Antuza Genescu reports on one of the most eastern of European SF conventions of 1999.
A French-type SF convention, of all things, held in Romania.
The SF club in Iasi is Quasar and it is one of the oldest clubs in Romania (the other old Romanian groups are: Henri Coanda in Craiova (south of the country), Solaris in Bucharest and H.G.Wells in Timisoara (which itself has links with the NW Kent SF Society, Phoenicians).
Quasar organised the Quasar Days to celebrate their 20th anniversarry. It was a three-day convention that took place at the local French Cultural Centre: this institution has helped them a lot. They offered the space and some financial support. I believe it was thanks to this institution that they were able to invite the French writer Philippe Curval as a guest of honour. He gave several talks. The discussions were all in French so I am not able to report in detail on these. The people from Iasi who deserve being cited for their works and other activity include Lucian Merisca and George Ceausu. Lucian is a writer, his book Stories from the Exterrior has just come out. George himself is a writer too in addition to being Quasar's President ever since it was founded. Lucian is also noted for being Dan Merisca brother, a respected writer and promoter. Unfortuantely Dan died in 1991 but his memory lived on at Quasar Days.
Among the most interesting items in the programme were the five short plays presented in French, adapted after five short stories by Richard Matheson. The actors were Romanian French-speaking students from Iasi and the director was Benoit Vitse. Their French was very good, their acting good and Philippe Curval was really impressed.
It has to be said that the whole environment was French (French books, French posters, French speaking people and even a few French people), so for Romania it was a real cross-cultural event.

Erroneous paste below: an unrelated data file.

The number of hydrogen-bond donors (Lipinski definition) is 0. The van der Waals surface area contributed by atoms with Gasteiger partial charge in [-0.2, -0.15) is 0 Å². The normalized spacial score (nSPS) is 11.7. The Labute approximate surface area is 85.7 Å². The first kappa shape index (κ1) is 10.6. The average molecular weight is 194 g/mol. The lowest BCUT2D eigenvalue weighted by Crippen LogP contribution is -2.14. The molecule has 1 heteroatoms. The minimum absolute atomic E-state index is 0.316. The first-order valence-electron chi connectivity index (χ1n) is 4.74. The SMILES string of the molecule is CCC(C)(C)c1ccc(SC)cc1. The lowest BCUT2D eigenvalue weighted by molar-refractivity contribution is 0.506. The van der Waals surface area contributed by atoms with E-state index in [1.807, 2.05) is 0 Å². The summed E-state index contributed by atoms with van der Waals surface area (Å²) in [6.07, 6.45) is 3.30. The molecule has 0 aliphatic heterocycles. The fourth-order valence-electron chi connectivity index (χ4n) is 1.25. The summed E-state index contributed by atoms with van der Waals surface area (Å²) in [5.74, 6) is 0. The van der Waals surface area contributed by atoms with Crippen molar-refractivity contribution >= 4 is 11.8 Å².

Alexandru Mironov (the former Romanian Minister of Youth and Sport) was present too. He has his own SF TV show andasked me to give a very short interview about the SF clubs in Timisoara, which I did. I was pleased to mention Timisoara’s connection with the N W Kent SF Society, Concatenation and the Anglo-Romanian Science & SF Cultural Exchange, not forgetting the forth-coming visitation from the UK to see the eclipse. These days Star Trek is on the Romanian National Television again and before each episode Alexandru Mironov speaks for about ten minutes or more about all sorts of things about science and fiction and science fiction. One of these broadcasts was live from Quasar days and dedicated to the Quasar 20-year anniversary and to Philippe Curval's presence among the fans who came to Iasi.
The author Ion Hobana was present there too and he launched his latest book, written jointly with a foreign author. However The Dreamers' Triumph is not science fiction but Ion Hobana is famous and very appreciated for his SF books and activity in the SF movement.
There was a book presentation on Saturday morning. The Nemira Publishing House from Bucharest came with some books but there was no one there to speak about them. Sedona (Timisoara’s SF publishing House) was also present with Roberto R. Grant’s (Romanian writer Voicu Bugariu's pseudonym) The God of Apathy, and Mircea Pora’s Nowhere. The former title is a kind of utopia, a future Romania in which the gypsies have taken the power and the Romanians are despised, while the latter book is a collection of stories and short stories that are not strictly SF, but certainly speculative fiction.
I think I missed the most interesting discussion about non-government organisations and how to obtain money because of the TV interview I gave. C’est la vie as the French say.
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